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Rail protests expose potholes on Canada's road to economic transition – The Globe and Mail



As the rail blockades arising from the Coastal GasLink protests drag on, there’s no doubt that they will have an impact on the economy. Economists spent this week whittling down their first-quarter growth forecasts, citing severe snarls in supply shipments have hampered business activity and exports. But the economy will bounce back once the blockades are inevitably cleared, and this will appear as only a minor blip in the economic record.

What will linger is the lasting image, both within Canada and without, that we are a country that, five years after the collapse of its oil market, is wrestling harder than ever with how to transition to an economy more driven by its knowledge than its geography. The economy is still struggling to establish a clear path amid the decline of oil and the rise of the climate debate. Oil and gas will be a source of jobs and activity for many years to come, but there’s a large hole to fill in investment in the next phase of growth, and filling it will be an ongoing challenge of the new decade.

In the five years since prices for oil and other commodities crashed – something that looks increasingly to be a long-term decline, especially for oil – the Canadian economy has drifted away from energy investment, in part due to weakened returns for investors and in part due to the federal government’s climate agenda. Statistics Canada estimates that capital spending in oil and gas extraction last year was less than half of what it was at its peak in 2014 – a loss of nearly $40-billion in annual investment.

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That story has largely overshadowed the signs that investment in non-resource sectors has begun to fill the void. Capital spending in the real-estate services, rental and leasing sector is up nearly 60 per cent since 2012. Investment in education infrastructure is up 33 per cent. Investment in telecommunications technology has more than doubled. Spending on public transit and rail transportation has also doubled.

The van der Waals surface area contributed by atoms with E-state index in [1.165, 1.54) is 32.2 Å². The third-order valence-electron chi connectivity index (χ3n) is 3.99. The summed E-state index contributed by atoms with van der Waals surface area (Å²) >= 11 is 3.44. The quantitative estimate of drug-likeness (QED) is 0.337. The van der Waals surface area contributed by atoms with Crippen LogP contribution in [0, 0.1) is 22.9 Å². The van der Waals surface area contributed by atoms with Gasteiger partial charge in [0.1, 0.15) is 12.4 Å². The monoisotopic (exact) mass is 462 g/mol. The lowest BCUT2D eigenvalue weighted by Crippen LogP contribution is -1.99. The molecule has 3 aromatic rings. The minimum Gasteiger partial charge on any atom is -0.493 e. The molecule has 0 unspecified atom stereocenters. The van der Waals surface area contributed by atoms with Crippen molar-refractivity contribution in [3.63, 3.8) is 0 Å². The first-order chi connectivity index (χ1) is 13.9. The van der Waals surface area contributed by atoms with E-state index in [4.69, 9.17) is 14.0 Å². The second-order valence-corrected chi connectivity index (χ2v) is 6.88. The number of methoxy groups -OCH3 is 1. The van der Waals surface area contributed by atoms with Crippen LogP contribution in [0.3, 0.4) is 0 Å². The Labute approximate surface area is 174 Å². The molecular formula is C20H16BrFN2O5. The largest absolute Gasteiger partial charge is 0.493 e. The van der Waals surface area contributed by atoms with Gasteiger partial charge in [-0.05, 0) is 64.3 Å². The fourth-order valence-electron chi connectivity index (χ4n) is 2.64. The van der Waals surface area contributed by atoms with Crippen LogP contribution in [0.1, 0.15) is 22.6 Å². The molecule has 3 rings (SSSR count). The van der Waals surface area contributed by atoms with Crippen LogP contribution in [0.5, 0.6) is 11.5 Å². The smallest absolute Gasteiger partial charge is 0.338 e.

In fact, even with the dramatic decline in capital investment in the oil and gas sector since the oil crash of 2014-2015, Canada’s total capital spending is up 31 per cent in the past decade.

On the surface, then, it does look like investment has been quite successfully rotating from oil-economy resources to new-economy services and the knowledge economy – a success story amid the resources tumult.

But consider those sources of investment growth, and what they indicate. Statscan’s gross domestic product (GDP) data show that the country’s capital spending growth in the past several years has not come from business, but rather from government (particularly Ottawa’s dramatically increased infrastructure program) and, to a lesser extent, residential real estate. Non-residential business gross fixed capital formation –indicative of what the private sector is investing – has recovered little after its oil-shock slump, and remains nearly 20 per cent below its pre-oil-shock peak.